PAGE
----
There is, of course, a lot of illness and disease here in Burkina Faso. The thing you hear about the most is malaria. Just a few weeks ago the government health service in this part of the country gave out free mosquito nets to people in the villages who had signed up to receive them. I, of course, have been sleeping under my Peace Corps issued mosquito net or in my Tropic Screen Tent ever since I arrived and taking my anti malaria drugs faithfully.
In spite of putting on insect repellant every day, I still get mosquito bites. Malaria is carried by the mosquitoes that are out in the evening, hence the value of sleeping under a mosquito net. My Peace Corps friends in the health service say that people tend to say they have an attack of malaria (the palu) whether it is malaria or a cold. There is, however, an anti-parasite drug that people get treated with when they have malaria. Several people I know, or their children, have been in the hospital and were treated with this drug, so I am sure many of those who say they have malaria actually do. I hope the new mosquito nets help. The data suggest that using them significantly reduces the chances of getting the disease.
One of the most obvious signs of poor health is the condition of people’s teeth. So many adults have missing teeth that it is surprising to see someone with all of them. Often you see a smile with big gaps in it, or only one or two teeth visible. Sometimes you see decayed stumps in the mouth. Pretty sad. There are tooth brushes and tooth paste available at the local stores, but the most common way to clean teeth is to grab a twig off a tree and rub your teeth with it. It turns out this is not just any old tree, but the mim tree. One of my friends stripped a twig of it for me to try and it is pretty bitter. It must have some particular chemicals under the bark. Some people who use them a lot seem to have pretty good teeth, so maybe it is one of those reasons to preserve biodiversity. It may be the next new ingredient in your tooth paste. Who knows? Another friend told me that it works best if combined with sodium, which you can buy at a boutique or the marché. He said that, if you don’t have money for sodium, you can crush salt and use that powder. He has great teeth, so he is a pretty good testament to the effectiveness of this method.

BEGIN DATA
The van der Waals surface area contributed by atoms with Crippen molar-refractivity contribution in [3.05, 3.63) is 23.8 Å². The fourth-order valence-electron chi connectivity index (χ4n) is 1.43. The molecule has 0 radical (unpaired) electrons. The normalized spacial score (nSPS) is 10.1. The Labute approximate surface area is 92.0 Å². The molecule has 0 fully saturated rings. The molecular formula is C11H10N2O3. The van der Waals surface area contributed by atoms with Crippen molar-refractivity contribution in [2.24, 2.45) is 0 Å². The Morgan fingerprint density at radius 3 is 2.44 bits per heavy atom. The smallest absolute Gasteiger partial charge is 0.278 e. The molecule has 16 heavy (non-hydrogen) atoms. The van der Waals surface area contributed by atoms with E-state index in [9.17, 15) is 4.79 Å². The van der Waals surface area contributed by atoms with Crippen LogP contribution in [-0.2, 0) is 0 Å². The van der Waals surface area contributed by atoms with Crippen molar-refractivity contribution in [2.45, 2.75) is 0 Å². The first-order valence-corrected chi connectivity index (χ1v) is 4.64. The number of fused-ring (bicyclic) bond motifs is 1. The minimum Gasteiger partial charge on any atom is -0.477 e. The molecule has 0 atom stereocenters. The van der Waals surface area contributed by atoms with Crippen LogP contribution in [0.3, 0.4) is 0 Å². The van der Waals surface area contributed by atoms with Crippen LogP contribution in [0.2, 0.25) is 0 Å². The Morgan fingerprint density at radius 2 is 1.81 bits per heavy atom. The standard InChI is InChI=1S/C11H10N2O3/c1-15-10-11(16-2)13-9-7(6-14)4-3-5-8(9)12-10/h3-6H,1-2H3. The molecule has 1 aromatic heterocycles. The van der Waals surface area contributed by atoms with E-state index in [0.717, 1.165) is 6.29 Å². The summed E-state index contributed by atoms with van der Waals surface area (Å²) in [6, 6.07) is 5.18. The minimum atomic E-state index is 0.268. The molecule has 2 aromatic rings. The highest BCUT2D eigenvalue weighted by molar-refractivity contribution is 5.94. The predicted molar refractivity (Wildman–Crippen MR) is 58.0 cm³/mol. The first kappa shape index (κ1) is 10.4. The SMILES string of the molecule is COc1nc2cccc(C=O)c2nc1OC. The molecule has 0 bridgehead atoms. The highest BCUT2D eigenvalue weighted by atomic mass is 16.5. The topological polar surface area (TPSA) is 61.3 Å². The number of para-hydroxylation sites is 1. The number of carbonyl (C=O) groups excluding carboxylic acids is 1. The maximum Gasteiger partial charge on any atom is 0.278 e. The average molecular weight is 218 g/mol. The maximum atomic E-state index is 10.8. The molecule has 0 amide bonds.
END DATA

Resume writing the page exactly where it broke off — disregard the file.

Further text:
If you are a Dr. Suess fan you know about truffela trees, that were all cut down to make sneedes. (Dr. Suess aids the environment.) Someone pointed out that in some of my pictures there are trees that remind one of truffula trees. They are the mim trees, mentioned above, and here is a picture of one. Compare it to the book, if you have one at your house.
I have been struck by the number of people with a lazy eye, that is, one that does not focus with the other. You see this in children and adults. You also see people who are clearly blind in one eye. I am sure many people who need glasses do not have them because the only people with glasses are the functionaries, that is, the people who receive a salary
It amazes me how many of the children have huge umbilical hernias. They may protrude several inches. Most of the young kids run around naked, or nearly so, so it is something you can easily see. Because clothes tend to be quite loose, and often rather ragged, you can see that these hernias are not a new thing. Adults have them, too. I don’t think it matters whether the baby was born at the maternity or at home, but I will keep an eye on the babies I see at the baby weighing